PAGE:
Drylotting Cows as a Drought Management Strategy | TSLN.com

Drylotting Cows as a Drought Management Strategy

TABLE 1. Adapted from Drylot Beef Cow/Calf Production, V.L. Anderson and S.L. Boyles, NDSU Publication AS-974, 2007; and from Effects of Calf Age at Weaning on Cow and Calf Performance and Efficiency in a Drylot/Confinement Production System, Warner et al., Nebraska Beef Cattle Report, 2014.

During drought, when culling cows is not the most cost effective option, drylotting may be, explained Warren Rusche, SDSU Extension Cow/Calf Field Specialist.

"Drylotting allows ranchers to hold on to productive cows until it rains again and pasture conditions improve. Drylotting also facilitates early weaning, which saves additional feed," he said.

Rusche explained that when it comes to matching livestock inventories with available forage, culling does solve the problem of not enough forage, however it is at a cost to the long-run financial health of the ranch. "Replacing the culled cows almost always costs more money than their value as culls, especially if large numbers of cows are being shipped. All the fixed overhead costs, such as family living or labor expense, loan obligations or long-term lease expenses remain, only with fewer calves to sell," he said.

Suggested drylot diets

Research data from a number of universities shows that cow-calf pairs do well on a wide variety of diets, either by limit feeding or by allowing unlimited access to feed.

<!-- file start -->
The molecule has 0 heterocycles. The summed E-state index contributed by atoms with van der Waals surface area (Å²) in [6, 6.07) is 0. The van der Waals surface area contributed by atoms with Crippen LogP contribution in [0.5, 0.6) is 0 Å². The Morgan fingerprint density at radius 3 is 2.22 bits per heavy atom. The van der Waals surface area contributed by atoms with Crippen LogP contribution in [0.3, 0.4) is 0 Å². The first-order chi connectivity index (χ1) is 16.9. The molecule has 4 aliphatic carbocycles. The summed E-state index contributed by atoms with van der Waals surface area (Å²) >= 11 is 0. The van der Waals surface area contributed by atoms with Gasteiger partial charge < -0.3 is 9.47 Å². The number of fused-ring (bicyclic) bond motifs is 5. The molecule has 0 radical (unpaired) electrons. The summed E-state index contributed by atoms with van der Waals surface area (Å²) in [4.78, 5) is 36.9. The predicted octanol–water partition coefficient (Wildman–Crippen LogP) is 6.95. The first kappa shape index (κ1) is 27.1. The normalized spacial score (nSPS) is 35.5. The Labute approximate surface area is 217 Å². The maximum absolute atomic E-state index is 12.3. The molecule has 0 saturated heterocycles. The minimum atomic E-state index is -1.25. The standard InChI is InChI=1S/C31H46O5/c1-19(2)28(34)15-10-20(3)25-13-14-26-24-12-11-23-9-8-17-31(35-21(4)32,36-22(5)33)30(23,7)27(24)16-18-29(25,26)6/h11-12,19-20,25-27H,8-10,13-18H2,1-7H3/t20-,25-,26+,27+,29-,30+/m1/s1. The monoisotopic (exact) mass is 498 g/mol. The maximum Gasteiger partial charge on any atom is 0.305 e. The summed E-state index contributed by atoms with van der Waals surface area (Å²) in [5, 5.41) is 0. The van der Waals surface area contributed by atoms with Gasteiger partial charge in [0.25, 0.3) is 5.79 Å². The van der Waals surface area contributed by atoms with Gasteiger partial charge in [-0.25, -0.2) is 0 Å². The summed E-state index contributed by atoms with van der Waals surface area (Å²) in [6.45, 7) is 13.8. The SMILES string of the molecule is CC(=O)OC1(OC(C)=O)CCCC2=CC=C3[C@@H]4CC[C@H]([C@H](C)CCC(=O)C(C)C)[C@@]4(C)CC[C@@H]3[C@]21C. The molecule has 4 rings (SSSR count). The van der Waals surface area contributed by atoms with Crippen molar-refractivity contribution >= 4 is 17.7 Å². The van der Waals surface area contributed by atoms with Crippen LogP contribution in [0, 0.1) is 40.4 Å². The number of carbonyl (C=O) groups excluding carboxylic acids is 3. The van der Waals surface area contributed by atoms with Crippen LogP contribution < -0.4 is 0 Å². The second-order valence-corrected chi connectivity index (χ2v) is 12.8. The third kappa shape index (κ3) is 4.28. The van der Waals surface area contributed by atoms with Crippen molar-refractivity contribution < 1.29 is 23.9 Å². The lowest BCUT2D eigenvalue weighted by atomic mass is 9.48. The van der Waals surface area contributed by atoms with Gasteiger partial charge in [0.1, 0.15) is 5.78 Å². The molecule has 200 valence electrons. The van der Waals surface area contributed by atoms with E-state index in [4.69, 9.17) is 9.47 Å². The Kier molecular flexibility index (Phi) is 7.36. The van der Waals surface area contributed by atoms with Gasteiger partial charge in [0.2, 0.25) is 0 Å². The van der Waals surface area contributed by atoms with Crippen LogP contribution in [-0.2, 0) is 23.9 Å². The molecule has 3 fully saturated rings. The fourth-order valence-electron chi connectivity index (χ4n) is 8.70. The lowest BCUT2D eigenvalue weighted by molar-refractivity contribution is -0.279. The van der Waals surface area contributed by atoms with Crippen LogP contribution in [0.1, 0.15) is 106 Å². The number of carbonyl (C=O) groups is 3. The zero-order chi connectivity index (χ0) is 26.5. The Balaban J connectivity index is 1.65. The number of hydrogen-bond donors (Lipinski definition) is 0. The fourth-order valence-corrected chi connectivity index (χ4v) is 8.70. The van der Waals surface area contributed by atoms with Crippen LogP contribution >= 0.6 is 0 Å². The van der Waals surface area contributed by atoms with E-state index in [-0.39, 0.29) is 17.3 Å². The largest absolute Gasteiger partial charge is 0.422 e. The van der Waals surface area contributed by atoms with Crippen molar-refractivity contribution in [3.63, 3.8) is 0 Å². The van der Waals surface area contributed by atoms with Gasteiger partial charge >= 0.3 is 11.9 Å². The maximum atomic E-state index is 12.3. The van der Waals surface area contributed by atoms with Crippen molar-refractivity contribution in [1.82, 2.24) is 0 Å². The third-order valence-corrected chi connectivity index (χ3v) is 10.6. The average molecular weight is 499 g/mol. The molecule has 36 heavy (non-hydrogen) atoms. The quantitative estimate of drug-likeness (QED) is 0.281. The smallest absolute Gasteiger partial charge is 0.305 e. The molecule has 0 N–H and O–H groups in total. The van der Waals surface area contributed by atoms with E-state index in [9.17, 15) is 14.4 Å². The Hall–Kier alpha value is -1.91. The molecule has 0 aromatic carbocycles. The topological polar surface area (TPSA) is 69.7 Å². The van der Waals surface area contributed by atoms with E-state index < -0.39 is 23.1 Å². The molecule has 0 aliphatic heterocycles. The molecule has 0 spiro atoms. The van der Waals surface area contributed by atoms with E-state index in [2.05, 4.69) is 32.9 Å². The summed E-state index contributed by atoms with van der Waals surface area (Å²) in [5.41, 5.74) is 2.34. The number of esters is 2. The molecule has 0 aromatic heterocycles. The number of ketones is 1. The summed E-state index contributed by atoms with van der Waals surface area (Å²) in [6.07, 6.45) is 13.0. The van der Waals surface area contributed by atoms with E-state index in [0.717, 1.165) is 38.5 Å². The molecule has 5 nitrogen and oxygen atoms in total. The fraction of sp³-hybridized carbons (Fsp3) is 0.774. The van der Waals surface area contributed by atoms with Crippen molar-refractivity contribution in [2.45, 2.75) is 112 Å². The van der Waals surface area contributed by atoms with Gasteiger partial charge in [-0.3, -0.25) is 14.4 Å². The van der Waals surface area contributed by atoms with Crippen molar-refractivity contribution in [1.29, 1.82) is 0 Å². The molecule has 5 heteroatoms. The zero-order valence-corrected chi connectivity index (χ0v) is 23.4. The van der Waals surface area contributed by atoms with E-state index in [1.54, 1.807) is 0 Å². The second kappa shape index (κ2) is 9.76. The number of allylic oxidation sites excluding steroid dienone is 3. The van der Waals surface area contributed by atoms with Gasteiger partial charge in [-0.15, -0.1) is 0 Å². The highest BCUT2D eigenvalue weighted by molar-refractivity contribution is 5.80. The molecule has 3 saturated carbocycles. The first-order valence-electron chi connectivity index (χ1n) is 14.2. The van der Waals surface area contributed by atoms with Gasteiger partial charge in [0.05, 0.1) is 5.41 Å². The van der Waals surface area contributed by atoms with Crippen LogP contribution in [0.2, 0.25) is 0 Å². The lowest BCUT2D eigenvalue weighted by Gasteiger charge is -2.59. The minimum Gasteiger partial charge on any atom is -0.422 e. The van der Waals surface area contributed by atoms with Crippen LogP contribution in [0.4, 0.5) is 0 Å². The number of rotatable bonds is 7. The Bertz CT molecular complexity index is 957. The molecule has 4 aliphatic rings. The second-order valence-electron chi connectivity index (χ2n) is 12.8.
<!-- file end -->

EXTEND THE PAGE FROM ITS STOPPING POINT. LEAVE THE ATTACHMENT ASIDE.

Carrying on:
Table 1 provides examples of diets used by North Dakota State University and by the University of Nebraska.

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"These diets rely on relatively cheap sources of roughage combined with grain or by-product feeds," Rusche said.

Other considerations for feeding pairs in a drylot include:

* Minimize hay waste with ad-lib feeding.

* Manage bunks carefully to prevent acidosis or other digestive upsets when limit feeding.

* Provide sufficient bunk space for both the cow and her calf, as much as 3 to 4 feet per pair.

* Manage pens to reduce fly pressure and the incidence of mud.

* Providing shade may be beneficial in reducing heat stress in the calves.

* If newly purchased cattle are brought into the yard, keep pairs isolated to avoid respiratory disease.

"The market for feedstuffs is a bright spot comparing this year with 2012," Rusche said. "Feed grains and forages are considerably cheaper now than four years ago improving the feasibility of alternative strategies such as drylotting."

Ultimately, the right answer for one ranch may be quite different from another depending upon facilities, finances, and other considerations.

More detailed information about drought management can be found by visiting iGrow.org.